"This poetic journey into the depths of the Peruvian Amazon explores the perception of time in three small villages that live in close symbiosis with the river, a landscape inhabited by shamans and indigenous cultures that have been ravaged by the rubber industry." - Museum of Modern Art [MoMA]
Ghosts of rubber colonialism still haunt the memory of an ancient indigenous culture living in the depths of the Peruvian Amazon. In this artful exploration of time and memory, the struggle for continuity remains intense in the shadow of modern global capitalism.
The lush green of the foliage forms a quivering reflection on the surface of the Amazon. According to legends of the indigenous people of the region, the Yacurunas live beneath the water, in submerged cities that are the mirror images of human ones. Yet Green River deals neither with mythical creatures nor with legends, catapulting viewers instead right into the midst of this incredibly green world. The residents of this region fish, hunt, cook, weave and live in circumstances that are anything but simple or romantic -- their existence is dependent on the river, with which they live in an extreme symbiosis. As they move away from the camera, they sometimes appear to become one with the forest, their hunting calls and chants merging with the sounds of the jungle.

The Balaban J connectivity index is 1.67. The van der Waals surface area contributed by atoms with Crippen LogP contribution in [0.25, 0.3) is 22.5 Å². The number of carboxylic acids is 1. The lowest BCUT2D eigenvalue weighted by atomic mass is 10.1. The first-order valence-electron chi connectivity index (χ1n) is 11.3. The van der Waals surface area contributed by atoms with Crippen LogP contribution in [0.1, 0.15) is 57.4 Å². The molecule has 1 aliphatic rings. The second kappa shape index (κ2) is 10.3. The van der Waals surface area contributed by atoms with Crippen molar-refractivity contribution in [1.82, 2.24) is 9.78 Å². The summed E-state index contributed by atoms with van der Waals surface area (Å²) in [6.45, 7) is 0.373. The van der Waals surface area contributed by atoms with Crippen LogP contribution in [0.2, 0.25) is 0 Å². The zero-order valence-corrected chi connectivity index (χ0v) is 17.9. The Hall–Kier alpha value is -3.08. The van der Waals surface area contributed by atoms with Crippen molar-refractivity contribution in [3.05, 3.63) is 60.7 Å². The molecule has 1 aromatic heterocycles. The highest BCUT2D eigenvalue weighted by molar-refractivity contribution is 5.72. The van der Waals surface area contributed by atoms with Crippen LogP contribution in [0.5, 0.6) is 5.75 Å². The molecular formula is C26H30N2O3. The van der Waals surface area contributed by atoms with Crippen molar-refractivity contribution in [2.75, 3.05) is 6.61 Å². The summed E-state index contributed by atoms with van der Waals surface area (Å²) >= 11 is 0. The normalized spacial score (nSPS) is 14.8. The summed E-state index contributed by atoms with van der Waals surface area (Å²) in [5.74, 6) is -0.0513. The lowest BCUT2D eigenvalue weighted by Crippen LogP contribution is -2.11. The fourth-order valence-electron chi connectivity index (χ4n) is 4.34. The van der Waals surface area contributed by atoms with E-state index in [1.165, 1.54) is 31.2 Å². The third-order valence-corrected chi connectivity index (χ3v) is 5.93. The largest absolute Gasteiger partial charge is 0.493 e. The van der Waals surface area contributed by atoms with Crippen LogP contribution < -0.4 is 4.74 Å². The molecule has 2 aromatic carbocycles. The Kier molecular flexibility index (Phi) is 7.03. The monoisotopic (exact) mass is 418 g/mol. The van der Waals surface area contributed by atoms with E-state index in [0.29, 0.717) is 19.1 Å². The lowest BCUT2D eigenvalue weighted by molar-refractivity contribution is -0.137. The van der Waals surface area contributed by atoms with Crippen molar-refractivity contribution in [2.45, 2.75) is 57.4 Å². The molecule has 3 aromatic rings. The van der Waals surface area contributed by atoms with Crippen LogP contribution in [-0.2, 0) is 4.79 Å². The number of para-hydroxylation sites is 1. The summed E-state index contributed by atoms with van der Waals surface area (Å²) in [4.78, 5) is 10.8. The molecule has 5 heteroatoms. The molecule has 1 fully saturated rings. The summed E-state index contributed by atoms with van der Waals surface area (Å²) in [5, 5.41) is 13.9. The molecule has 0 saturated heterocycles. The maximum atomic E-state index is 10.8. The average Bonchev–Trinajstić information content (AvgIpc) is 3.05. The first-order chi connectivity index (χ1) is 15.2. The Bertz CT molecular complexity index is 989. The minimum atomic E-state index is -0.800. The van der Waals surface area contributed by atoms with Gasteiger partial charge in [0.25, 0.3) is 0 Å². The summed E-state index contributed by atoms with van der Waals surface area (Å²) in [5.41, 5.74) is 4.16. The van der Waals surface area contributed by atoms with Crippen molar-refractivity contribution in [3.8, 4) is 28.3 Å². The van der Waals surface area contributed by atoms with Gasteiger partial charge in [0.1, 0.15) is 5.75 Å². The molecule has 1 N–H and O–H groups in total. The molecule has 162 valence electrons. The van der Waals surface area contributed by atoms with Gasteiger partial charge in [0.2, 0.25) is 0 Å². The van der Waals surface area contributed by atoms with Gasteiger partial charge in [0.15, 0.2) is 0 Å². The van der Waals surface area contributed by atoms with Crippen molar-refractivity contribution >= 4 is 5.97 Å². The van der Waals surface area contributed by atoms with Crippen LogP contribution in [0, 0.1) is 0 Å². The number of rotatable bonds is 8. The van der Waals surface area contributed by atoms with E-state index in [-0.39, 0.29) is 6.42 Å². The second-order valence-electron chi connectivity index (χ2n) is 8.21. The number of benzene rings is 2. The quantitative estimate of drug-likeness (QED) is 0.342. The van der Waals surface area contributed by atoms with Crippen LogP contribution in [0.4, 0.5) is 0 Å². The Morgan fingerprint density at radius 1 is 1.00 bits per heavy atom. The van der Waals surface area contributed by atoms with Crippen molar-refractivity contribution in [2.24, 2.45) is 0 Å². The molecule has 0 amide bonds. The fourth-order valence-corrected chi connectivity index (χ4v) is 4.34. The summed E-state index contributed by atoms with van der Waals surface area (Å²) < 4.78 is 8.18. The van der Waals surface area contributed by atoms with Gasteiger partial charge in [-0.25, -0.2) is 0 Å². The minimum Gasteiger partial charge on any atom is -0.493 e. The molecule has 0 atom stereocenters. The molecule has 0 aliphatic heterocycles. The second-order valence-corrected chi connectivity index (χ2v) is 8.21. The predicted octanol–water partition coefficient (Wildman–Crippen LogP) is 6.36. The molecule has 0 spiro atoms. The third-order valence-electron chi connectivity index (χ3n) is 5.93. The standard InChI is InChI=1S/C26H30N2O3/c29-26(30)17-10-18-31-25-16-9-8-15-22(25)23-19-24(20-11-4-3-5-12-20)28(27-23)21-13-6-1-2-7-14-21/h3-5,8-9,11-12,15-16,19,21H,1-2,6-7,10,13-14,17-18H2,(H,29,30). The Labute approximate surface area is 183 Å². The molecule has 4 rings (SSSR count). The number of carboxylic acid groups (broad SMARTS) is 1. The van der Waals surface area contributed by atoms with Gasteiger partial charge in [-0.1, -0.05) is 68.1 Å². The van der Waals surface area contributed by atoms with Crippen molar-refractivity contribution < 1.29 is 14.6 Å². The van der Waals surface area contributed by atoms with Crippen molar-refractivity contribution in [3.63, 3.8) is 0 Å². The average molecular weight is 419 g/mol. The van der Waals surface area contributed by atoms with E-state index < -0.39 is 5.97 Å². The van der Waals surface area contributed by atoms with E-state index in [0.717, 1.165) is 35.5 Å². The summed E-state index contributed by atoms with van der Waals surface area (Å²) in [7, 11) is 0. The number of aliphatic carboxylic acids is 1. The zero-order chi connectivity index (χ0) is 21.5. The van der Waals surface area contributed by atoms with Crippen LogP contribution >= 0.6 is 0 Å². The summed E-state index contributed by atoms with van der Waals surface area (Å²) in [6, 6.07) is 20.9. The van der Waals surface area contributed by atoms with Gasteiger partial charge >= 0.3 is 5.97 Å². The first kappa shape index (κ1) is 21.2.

Eschewing traditional anthropological pointers, Green River invites its viewers to rely solely on their eyes and ears to get their bearings in this Amazonian catchment area, and be carried by cinematographic prowess to a place where the river itself becomes a surface for projections of all kinds.
70 minutes - In Spanish and Quechua / with English Subtitles